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Posted 12 May 2016 - 09:58 AM

Finally figured out the tables. Sorry for the 100 edits if anyone was seeing some weird formatting.


#7 spycake

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Posted 12 May 2016 - 10:00 AM

 

Finally figured out the tables. Sorry for the 100 edits if anyone was seeing some weird formatting.

How did you do it, if you don't mind me asking?


#8 Taildragger8791

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Posted 12 May 2016 - 10:04 AM

 

How did you do it, if you don't mind me asking?

 

Using the BB codes for tables, table headers, and table rows. But I'm too lazy to type that all out so I cheated and used an HTML table generator and just used a text editor find/replace to swap all the "<" and ">" with "[" and "]".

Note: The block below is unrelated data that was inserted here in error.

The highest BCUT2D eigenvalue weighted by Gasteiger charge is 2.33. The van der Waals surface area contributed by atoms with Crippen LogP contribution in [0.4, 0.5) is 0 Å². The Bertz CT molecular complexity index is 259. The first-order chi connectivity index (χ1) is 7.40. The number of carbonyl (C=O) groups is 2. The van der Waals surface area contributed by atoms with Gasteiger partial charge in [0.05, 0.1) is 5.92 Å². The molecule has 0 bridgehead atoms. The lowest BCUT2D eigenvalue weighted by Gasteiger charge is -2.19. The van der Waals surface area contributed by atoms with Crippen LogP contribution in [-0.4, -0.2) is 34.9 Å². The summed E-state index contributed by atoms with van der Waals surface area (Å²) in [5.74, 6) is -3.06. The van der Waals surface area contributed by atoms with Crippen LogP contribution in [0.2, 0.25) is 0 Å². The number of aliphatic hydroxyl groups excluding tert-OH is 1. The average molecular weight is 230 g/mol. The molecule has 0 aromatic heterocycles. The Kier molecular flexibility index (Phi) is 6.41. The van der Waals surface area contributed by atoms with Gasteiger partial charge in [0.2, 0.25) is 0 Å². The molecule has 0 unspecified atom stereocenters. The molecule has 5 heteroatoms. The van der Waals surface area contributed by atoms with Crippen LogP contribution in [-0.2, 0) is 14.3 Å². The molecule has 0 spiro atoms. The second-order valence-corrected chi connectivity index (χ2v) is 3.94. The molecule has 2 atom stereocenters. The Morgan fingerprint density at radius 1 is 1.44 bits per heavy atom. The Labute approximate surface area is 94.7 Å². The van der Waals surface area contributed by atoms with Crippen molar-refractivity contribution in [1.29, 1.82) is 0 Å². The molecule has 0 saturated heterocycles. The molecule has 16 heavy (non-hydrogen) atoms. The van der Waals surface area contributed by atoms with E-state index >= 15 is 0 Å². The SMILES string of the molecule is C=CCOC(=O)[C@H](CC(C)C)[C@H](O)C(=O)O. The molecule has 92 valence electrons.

This was the table generator I used:

http://www.tablesgen...com/html_tables

 

Make sure you click the checkbox for "Do not generate CSS".

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#9 bluechipper

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Posted 12 May 2016 - 10:13 AM

Travis Harrison is going to have to put up better power numbers to have a chance to make it as a below average fielding corner outfielder.


#10 diehardtwinsfan

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Posted 13 May 2016 - 01:51 PM

Harrison has always shown flashes of good things.He's doing that again right now... definitely enough that I wouldn't give up on him.What I would say though is that his BABIP could simply be that he's hitting the ball hard.Those hits might not be finding the gaps, or as Thrylos noted, they could be getting killed by the cold, wet weather in the mid-west.I wouldn't be too concerned just yet.The biggest thing with Harrison is that he needs to do this for a season. He's had good stretches for several years now, but he tends to slow down over the year.